Emergency medical admissions and the effect of Covid -19 in those with Parkinson’s disease at a small district general hospital, Scope of service and Care of the Elderly involvement
I was appointed as a substantive care of the elderly consultant at east Cheshire NHS Trust approximately 1 year ago. The trust has one of the smallest district general hospitals in the country – Macclesfield District General. Prior to me joining the trust, there were some historical difficulties with recruitment of COTE consultants to the department. This resulted in reduced capacity within the COTE department and many services that COTE used to be involved in had to be reduced back. This included the COTE involvement in the movement disorder service and the relationships with the Parkinson’s disease nurse specialists. In the last year, recruitment has been much more successful and there are now 3.5 COTE consultants. This means our service can start to slowly expand again.
Part of my job plan includes sessions within the acute frailty service. As a result of this, I have developed relationships with the visiting neurologists and newly appointmented Parkinson’s nurses. I have expressed an interest in looking at how COTE could be involved in the service again and in supporting inpatients and outpatients living with movement disorders and frailty.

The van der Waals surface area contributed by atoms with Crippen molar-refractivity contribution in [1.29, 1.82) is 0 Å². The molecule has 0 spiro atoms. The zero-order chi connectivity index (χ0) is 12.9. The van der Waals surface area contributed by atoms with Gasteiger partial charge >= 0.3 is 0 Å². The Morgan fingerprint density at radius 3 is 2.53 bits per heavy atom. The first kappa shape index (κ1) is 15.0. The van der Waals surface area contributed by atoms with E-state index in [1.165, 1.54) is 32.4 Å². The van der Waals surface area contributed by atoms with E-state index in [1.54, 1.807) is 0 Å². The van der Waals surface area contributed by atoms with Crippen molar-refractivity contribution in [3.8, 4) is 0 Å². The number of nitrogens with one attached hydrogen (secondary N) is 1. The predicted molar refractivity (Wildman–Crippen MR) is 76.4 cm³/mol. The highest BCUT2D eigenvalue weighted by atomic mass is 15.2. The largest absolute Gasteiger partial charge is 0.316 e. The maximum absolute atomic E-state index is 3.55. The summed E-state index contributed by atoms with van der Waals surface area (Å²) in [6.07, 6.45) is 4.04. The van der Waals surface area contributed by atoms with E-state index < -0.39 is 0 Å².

Working at the front door of the hospital, it has become apparent that many patients living with Parkinson’s are being admitted on the acute medical take and that no advice, support and guidance is available to these patients from the PD nurses once they are admitted. The numbers of complex Parkinson’s patients presenting with frailty syndromes and on the acute take seems to have increased and I wanted to see whether this was accurate.
The aim of my project was to gather some information and data to look at the need for specialist movement disorder input into the acute trust’s inpatients and to establish in more detail whether there is a role for COTE within the existing service.
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Parkinson's Academy, our original and longest running Academy, houses 19 years of inspirational projects, resources, and evidence for improving outcomes for people with Parkinson's. Led by co-founder and educational director Dr Peter Fletcher, the Academy has a truly collegiate feel and prides itself on delivering 'the things you can't get from books' - a practical learning model which inspires all Neurology Academy courses.